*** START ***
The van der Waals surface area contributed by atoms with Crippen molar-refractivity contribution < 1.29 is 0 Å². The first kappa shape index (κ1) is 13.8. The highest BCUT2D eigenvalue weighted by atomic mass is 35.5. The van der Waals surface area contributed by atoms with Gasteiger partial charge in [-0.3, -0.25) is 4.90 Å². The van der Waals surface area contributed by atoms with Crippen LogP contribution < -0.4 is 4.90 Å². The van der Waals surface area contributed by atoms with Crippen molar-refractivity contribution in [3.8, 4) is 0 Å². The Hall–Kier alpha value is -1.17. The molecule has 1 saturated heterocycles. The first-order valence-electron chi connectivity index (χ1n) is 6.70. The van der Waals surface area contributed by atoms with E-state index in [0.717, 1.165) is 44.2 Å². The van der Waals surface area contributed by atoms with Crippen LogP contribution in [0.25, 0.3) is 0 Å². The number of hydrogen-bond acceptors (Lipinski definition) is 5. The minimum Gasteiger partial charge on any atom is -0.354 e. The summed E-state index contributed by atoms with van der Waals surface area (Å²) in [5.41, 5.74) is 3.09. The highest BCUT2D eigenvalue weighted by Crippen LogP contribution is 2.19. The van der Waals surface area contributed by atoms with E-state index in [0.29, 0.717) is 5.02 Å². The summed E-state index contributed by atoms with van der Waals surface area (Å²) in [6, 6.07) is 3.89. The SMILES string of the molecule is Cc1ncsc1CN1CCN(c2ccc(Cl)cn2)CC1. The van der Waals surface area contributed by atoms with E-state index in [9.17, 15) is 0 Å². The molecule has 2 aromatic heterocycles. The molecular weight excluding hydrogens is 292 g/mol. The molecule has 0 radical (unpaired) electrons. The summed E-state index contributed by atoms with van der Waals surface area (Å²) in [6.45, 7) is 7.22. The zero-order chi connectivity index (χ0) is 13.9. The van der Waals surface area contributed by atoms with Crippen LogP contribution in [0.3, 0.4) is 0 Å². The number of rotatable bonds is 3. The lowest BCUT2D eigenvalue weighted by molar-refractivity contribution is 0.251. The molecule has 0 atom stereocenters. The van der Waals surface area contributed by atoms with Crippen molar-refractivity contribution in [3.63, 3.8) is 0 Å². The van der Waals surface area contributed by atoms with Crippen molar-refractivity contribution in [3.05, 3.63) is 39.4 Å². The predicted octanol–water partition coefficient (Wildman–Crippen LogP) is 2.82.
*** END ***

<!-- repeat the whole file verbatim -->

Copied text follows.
The van der Waals surface area contributed by atoms with Crippen molar-refractivity contribution < 1.29 is 0 Å². The first kappa shape index (κ1) is 13.8. The highest BCUT2D eigenvalue weighted by atomic mass is 35.5. The van der Waals surface area contributed by atoms with Gasteiger partial charge in [-0.3, -0.25) is 4.90 Å². The van der Waals surface area contributed by atoms with Crippen LogP contribution < -0.4 is 4.90 Å². The van der Waals surface area contributed by atoms with Crippen molar-refractivity contribution in [3.8, 4) is 0 Å². The Hall–Kier alpha value is -1.17. The molecule has 1 saturated heterocycles. The first-order valence-electron chi connectivity index (χ1n) is 6.70. The van der Waals surface area contributed by atoms with E-state index in [0.717, 1.165) is 44.2 Å². The van der Waals surface area contributed by atoms with Crippen LogP contribution in [0.25, 0.3) is 0 Å². The number of hydrogen-bond acceptors (Lipinski definition) is 5. The minimum Gasteiger partial charge on any atom is -0.354 e. The summed E-state index contributed by atoms with van der Waals surface area (Å²) in [5.41, 5.74) is 3.09. The highest BCUT2D eigenvalue weighted by Crippen LogP contribution is 2.19. The van der Waals surface area contributed by atoms with E-state index in [0.29, 0.717) is 5.02 Å². The summed E-state index contributed by atoms with van der Waals surface area (Å²) in [6, 6.07) is 3.89. The SMILES string of the molecule is Cc1ncsc1CN1CCN(c2ccc(Cl)cn2)CC1. The van der Waals surface area contributed by atoms with E-state index in [9.17, 15) is 0 Å². The molecule has 2 aromatic heterocycles. The molecular weight excluding hydrogens is 292 g/mol. The molecule has 0 radical (unpaired) electrons. The summed E-state index contributed by atoms with van der Waals surface area (Å²) in [6.45, 7) is 7.22. The zero-order chi connectivity index (χ0) is 13.9. The van der Waals surface area contributed by atoms with Crippen LogP contribution in [0.3, 0.4) is 0 Å². The number of rotatable bonds is 3. The lowest BCUT2D eigenvalue weighted by molar-refractivity contribution is 0.251. The molecule has 0 atom stereocenters. The van der Waals surface area contributed by atoms with Crippen molar-refractivity contribution in [3.63, 3.8) is 0 Å². The van der Waals surface area contributed by atoms with Crippen molar-refractivity contribution in [3.05, 3.63) is 39.4 Å². The predicted octanol–water partition coefficient (Wildman–Crippen LogP) is 2.82.